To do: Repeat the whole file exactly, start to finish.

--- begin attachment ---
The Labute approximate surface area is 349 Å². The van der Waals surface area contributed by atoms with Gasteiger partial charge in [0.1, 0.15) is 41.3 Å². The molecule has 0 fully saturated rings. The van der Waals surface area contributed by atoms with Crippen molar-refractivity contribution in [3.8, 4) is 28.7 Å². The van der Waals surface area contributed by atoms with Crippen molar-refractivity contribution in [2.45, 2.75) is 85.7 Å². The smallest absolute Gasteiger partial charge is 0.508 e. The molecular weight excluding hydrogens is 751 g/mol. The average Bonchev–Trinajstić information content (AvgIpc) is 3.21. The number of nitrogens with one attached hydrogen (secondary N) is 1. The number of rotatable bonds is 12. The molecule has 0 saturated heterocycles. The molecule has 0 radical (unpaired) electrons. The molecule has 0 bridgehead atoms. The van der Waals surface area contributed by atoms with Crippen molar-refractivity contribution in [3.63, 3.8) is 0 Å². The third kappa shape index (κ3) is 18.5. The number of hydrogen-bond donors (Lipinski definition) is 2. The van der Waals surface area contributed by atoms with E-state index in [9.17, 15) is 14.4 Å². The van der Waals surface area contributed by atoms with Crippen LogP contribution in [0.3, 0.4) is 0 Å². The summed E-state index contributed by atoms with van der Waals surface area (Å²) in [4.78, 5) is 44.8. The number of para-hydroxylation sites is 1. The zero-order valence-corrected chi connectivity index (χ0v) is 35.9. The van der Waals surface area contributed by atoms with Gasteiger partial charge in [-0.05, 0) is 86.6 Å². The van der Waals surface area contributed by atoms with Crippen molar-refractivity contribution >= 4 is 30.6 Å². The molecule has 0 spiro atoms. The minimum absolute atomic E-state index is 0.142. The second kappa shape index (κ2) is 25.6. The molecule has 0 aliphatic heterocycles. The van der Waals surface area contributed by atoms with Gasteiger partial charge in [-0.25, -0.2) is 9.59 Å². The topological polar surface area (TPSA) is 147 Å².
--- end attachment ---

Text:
The Labute approximate surface area is 349 Å². The van der Waals surface area contributed by atoms with Gasteiger partial charge in [0.1, 0.15) is 41.3 Å². The molecule has 0 fully saturated rings. The van der Waals surface area contributed by atoms with Crippen molar-refractivity contribution in [3.8, 4) is 28.7 Å². The van der Waals surface area contributed by atoms with Crippen molar-refractivity contribution in [2.45, 2.75) is 85.7 Å². The smallest absolute Gasteiger partial charge is 0.508 e. The molecular weight excluding hydrogens is 751 g/mol. The average Bonchev–Trinajstić information content (AvgIpc) is 3.21. The number of nitrogens with one attached hydrogen (secondary N) is 1. The number of rotatable bonds is 12. The molecule has 0 saturated heterocycles. The molecule has 0 radical (unpaired) electrons. The molecule has 0 bridgehead atoms. The van der Waals surface area contributed by atoms with Crippen molar-refractivity contribution in [3.63, 3.8) is 0 Å². The third kappa shape index (κ3) is 18.5. The number of hydrogen-bond donors (Lipinski definition) is 2. The van der Waals surface area contributed by atoms with E-state index in [9.17, 15) is 14.4 Å². The van der Waals surface area contributed by atoms with Crippen LogP contribution in [0.3, 0.4) is 0 Å². The summed E-state index contributed by atoms with van der Waals surface area (Å²) in [4.78, 5) is 44.8. The number of para-hydroxylation sites is 1. The zero-order valence-corrected chi connectivity index (χ0v) is 35.9. The van der Waals surface area contributed by atoms with Gasteiger partial charge in [-0.05, 0) is 86.6 Å². The van der Waals surface area contributed by atoms with Crippen molar-refractivity contribution >= 4 is 30.6 Å². The molecule has 0 spiro atoms. The minimum absolute atomic E-state index is 0.142. The second kappa shape index (κ2) is 25.6. The molecule has 0 aliphatic heterocycles. The van der Waals surface area contributed by atoms with Gasteiger partial charge in [-0.25, -0.2) is 9.59 Å². The topological polar surface area (TPSA) is 147 Å².